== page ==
Besides, you would think that a time traveler from the future living out his life in the 1940s and 50s would be pretty interesting, but no. He decides to live in the country, moves to a small town, marry a girl, and then gets stabbed by a German pilot that crashed in a field nearby and dies.
The premise is stupid. The execution is contrived. The result is uninspiring and lame and an insult to the original character.
#2 Harry Potter and The Cursed Child
Man oh man, where do I start with this one? Take everything I said about the Star Trek book, and multiply that by a hundred. “The Cursed Child” is a screenplay for what someone thought would make a great eighth addition to the Harry Potter series, and slapped JK Rowling’s name onto the front of it.
The story follows Albus Potter, Harry Potters’s son who we meet briefly at the end of “The Deathly Hallows”. We’re told that Albus is distant with Harry because of Harry’s fame, and their relationship is strained because Albus feels the need to live up to his father.
He befriends Scorpio, Draco Malfoy’s child who’s actually really nice, and gets sorted into Slytherin against his own wishes (directly contradicting something that had been established in the original franchise. Don’t worry, this will only happen on every other page of this screenplay).
To cut it really short, Albus gets his hands on a time-turner in the most contrived way possible, travels back in time, completely alters the timeline so that Voldemort actually won, travel back and fix it, etc.
Albus and Scorpio eventually meet the villain, who’s posing as an elderly Mr. Weasly’s caretaker, and the woman eventually reveals herself to be Voldemort and Bellatrix’s child.
She goes back in time, to the moment right before Voldemort shows up at Harry’s house when he was a baby to prevent him from doing the thing that made him lose all his powers.
The writing is awful. The characters are morons. The plot doesn’t make by itself- and it breaks firmly established rules set up by the original seven books for any of its plot to happen.
Time Travel, for instance, is established to be a single timeline where everything you do in the past already happened, and traveling back in time just allows you to do what you’ve already done. In “The Cursed Child”, it behaves like in “Back to the Future”, where changing something can change all of history.
It’s clear that this book was written to make money, by people that only knew the franchise superficially, and never cared about the characters. They then somehow got JK Rowling’s name put on the front, and tried to sell this terrible fan-fiction as a canon addition to the beloved franchise.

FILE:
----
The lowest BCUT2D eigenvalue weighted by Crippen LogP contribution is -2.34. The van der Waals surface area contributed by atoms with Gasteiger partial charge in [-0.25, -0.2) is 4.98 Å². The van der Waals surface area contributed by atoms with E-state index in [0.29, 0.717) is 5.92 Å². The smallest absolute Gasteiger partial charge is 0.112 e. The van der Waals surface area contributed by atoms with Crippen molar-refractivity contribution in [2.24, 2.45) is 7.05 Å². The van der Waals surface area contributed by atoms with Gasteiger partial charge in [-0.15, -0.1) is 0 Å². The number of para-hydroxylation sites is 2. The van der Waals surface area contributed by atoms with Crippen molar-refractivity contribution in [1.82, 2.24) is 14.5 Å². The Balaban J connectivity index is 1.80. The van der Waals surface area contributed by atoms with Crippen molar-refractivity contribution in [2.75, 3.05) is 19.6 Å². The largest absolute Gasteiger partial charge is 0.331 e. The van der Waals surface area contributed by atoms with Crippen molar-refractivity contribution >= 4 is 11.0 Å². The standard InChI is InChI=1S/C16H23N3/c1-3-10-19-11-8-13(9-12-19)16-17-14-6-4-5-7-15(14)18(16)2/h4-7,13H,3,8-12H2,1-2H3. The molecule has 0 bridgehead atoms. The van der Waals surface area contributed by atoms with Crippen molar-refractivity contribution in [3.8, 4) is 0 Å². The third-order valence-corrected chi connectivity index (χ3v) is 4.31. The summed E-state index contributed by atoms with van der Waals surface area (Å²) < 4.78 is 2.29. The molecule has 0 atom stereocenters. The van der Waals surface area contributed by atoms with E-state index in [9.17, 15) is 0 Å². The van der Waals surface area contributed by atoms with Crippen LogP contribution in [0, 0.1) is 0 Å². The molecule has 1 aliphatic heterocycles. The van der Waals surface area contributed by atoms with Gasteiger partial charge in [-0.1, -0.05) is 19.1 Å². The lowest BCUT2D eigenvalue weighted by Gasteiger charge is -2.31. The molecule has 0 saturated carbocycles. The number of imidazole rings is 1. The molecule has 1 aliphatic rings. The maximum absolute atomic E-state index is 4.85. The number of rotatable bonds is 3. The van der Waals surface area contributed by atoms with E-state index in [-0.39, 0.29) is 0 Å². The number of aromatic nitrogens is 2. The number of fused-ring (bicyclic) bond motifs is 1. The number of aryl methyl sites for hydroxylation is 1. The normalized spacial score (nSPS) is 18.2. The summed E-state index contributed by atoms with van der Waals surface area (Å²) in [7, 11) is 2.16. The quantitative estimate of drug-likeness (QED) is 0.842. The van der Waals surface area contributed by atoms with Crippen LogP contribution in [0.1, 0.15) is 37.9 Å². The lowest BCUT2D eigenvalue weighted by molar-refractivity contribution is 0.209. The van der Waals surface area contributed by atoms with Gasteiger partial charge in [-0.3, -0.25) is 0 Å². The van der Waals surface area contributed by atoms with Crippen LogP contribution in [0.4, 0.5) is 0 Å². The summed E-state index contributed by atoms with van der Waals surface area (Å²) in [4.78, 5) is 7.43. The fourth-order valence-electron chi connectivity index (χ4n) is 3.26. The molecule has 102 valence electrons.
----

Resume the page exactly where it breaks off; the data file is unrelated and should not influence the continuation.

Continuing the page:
#1 Exiles at the Well of Souls
I had excised this book from my memory until I googled it to write this article. While I’m disgusted by this book, I have to admit that it’s written competently enough to make me consider dropping it to ‘only’ second on this list… but I thought it over, and no, it absolutely deserves this spot.
Jack L. Chalker’s “Exiles at the Well of Souls” is a science fiction novel that first caught my attention because of its cover, which features a blue Minotaur, wielding a sword, riding a green Pegasus. As far as the science-fiction part goes, the story spends it’s first half exploring a far-future society that has spread onto multiple planets, each dedicated to different ideologies and genetically modified humans, and left on their own to… just see what happens.
A scientist creates a device that can rewrite reality itself, to the point that other characters don’t even know that reality was ever changed. As one can imagine the horrific possibilities for such a device, the villain immediately kidnaps the lead scientist’s daughter and blackmails the guy to build a planet-sized version.
Our protagonist is Mavra, a super-awesome-special-kickass gun for hire that’s assigned to rescue the scientist’s daughter so that he can’t be forced into finishing the device. As part of her disguise, Mavra visits the villains planet-sized-reality-changer-2000… and immediately gets transfigured to have a ponytail. A literal, pony’s tail. I’ll get back to that.
Eventually, she finds the scientists daughter, escapes with the help of a guard, but in the process, the entire station and device get transported in orbit of ‘The Well World’. It’s a planet covered in hundreds of hexagonal-shaped biomes with independent species living in each one.
Everyone crashes down onto the planet, and this is where the story turns from Sci-fi to just Fantasy. Anthropomorphic species rule each hex, and the spaceship Mavra crashed in (and Mavra’s skills as a pilot) immediately paint them as targets as they flee for their lives to one of the safer hexes.
Now, what really made me disgusted with this book is just how fetishistic everything is. The villain is a hermaphrodite. Mavra gets a ponytail, and then eventually turned into a piece of body horror.
The guard that helps them escape is so hormonally imbalanced he has breasts. The daughter Mavra rescues tricked into taking drugs, and thinking she was going to die, asks to have sex with the guard to know what it’s like.
The girl is fourteen, and no one ever questions this. Meanwhile, other characters get transformed into anthropomorphic animals and the author goes into explicit detail the mating rituals and, um, body parts, relevant for each one.
What’s worst is that if the Jack Chalker didn’t include all this fetish stuff, the plot and premise are intriguing and well written enough to be a good story. It adds literally nothing to the plot and just made me feel gross.
This could have been a good book. It’s just a shame about all the bestiality and pedophilia.